Frank Lautenberg’s Death Creates Some Interesting Problems for Chris Christie

FILE In this Wednesday, Aug. 31, 2011 file photograph, Sen. Frank Lautenberg, right, D-NJ, listens as New Jersey Gov. Chris Christie addresses a gathering in Lincoln Park, N.J. An escalating war of words between the two men suggests a genuine and lasting mutual dislike. And it prompted an editorial Friday, April 20, 2012, from the state's largest newspaper, The Star-Ledger, appealing to both men to
Photo: Mel Evans/AP/Corbis

Chris Christie hated Frank Lautenberg, who may have been the New Jersey governor’s most persistent critic. When I was profiling Christie back in 2010, I repeated to him some criticism from the Democratic senator. “All he knows how to do is blow hot air,” Christie replied, “so I don’t really care what Frank Lautenberg has to say about much of anything.” Anything? “I’m always willing to read something in the paper that he said, and if he makes sense, I’m happy to work with him on it. I haven’t found one yet.” A couple of years later, after Lautenberg had attacked Christie for raising tolls, the governor blasted the senator as “an embarrassment to the state.”

Now that Lautenberg has passed away at the age of 89, Christie is having to make nice with his critic’s memory, praising him as “a fighter” and for “a life well lived.” But, at least in political terms, Lautenberg’s death may give Christie even more reason to hate the guy. That’s because it has the potential to throw a serious wrench into Christie’s plans

Until this morning, Christie was on a glide path to winning reelection this November, leading his Democratic opponent Barbara Buono in the polls by 30 points. State and national Democrats had given up on the race: When Barack Obama visited New Jersey last week for a tour of Sandy recovery efforts, he spent the day bonding with Christie in front of the cameras as they walked a boardwalk; Buono was relegated to a brief private meeting with Obama and 30 of her fellow state legislators.

With Lautenberg’s death, Democrats are now suddenly paying attention to New Jersey again. His Senate seat will be filled in a special election, and whichever Democrat is running for it — be it Cory Booker or Frank Pallone or even Rush Holt — can expect a huge amount of state and national party support.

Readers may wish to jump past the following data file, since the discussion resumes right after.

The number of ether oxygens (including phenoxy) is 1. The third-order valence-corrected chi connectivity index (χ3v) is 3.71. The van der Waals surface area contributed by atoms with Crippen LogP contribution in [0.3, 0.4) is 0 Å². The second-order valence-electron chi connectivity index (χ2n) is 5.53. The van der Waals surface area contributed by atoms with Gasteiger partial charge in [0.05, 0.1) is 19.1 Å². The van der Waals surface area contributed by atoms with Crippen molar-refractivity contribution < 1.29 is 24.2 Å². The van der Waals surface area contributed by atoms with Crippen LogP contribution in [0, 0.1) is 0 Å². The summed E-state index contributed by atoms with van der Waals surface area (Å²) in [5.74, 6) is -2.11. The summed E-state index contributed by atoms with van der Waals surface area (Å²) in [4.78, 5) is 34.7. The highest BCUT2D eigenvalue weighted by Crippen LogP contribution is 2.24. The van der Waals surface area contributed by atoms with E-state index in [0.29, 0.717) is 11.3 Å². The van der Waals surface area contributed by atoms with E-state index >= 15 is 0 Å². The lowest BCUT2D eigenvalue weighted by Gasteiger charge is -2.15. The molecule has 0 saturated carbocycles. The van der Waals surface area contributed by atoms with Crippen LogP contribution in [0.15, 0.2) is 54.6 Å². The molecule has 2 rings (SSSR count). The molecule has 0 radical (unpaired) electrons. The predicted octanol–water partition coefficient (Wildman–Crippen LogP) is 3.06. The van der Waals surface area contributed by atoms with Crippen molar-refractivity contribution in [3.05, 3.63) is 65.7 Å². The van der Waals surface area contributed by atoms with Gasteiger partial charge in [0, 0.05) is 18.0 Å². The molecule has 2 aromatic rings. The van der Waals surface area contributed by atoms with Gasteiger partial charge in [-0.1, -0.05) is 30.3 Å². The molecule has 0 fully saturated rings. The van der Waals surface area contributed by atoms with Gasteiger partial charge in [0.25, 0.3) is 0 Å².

If the election is held in November, it’s inevitable that some of that support will spill over to Buono too. Will it be enough support for her to beat Christie? Probably not. But it could be sufficient to deny Christie the huge reelection margin he was counting on as a springboard to a 2016 presidential run. There are conflicting statutes, however, and  it’s possible that the special election for Lautenberg’s seat wouldn’t have to be held in November. Christie could call it for October, or even 2014  — meaning Buono would lose her potential Democratic coattails.

Either way, Christie has to pick a replacement for Lautenberg. This is something governors usually like to do, especially since that replacement would enjoy a huge advantage as an incumbent in the upcoming special election, but it will be a complicated choice for Christie. As a candidate for governor in a blue state, Christie has lately been casting himself as a uniter and a problem-solver, someone who’s above petty partisan politics. In that vein, he might want to appoint a moderate Republican like State Senator Tom Kean Jr. or his longtime adviser Bill Palatucci. At the same time, national Republicans, some of whom are still angry at Christie for his post-Sandy embrace of Obama in the days before the 2012 presidential election, will want him to tap a more conservative replacement. As David Axelrod tweeted this morning, “Fascinating dilemma for Christie. Does he name interim who reflects his more moderate state, or feed Tea Party for ’16?”

That’s why one smart New Jersey politico I know thinks Christie will essentially punt by picking a placeholder for the seat and letting the Republicans and the Democrats fight for it on equal footing — which, in a blue state like New Jersey, essentially means ceding the seat to the Democrats. “It would minimize the amount of effort the national Democratic Party would have to put in to the race, and it would make Christie look good.” As for who that placeholder might be, the New Jersey politico thinks someone like former governor Tom Kean Sr. would fit the bill. And if Kean Sr. doesn’t want to spend his next six months in D.C.? “I hear Jon Corzine’s available.”

Christie’s Lautenberg Conundrum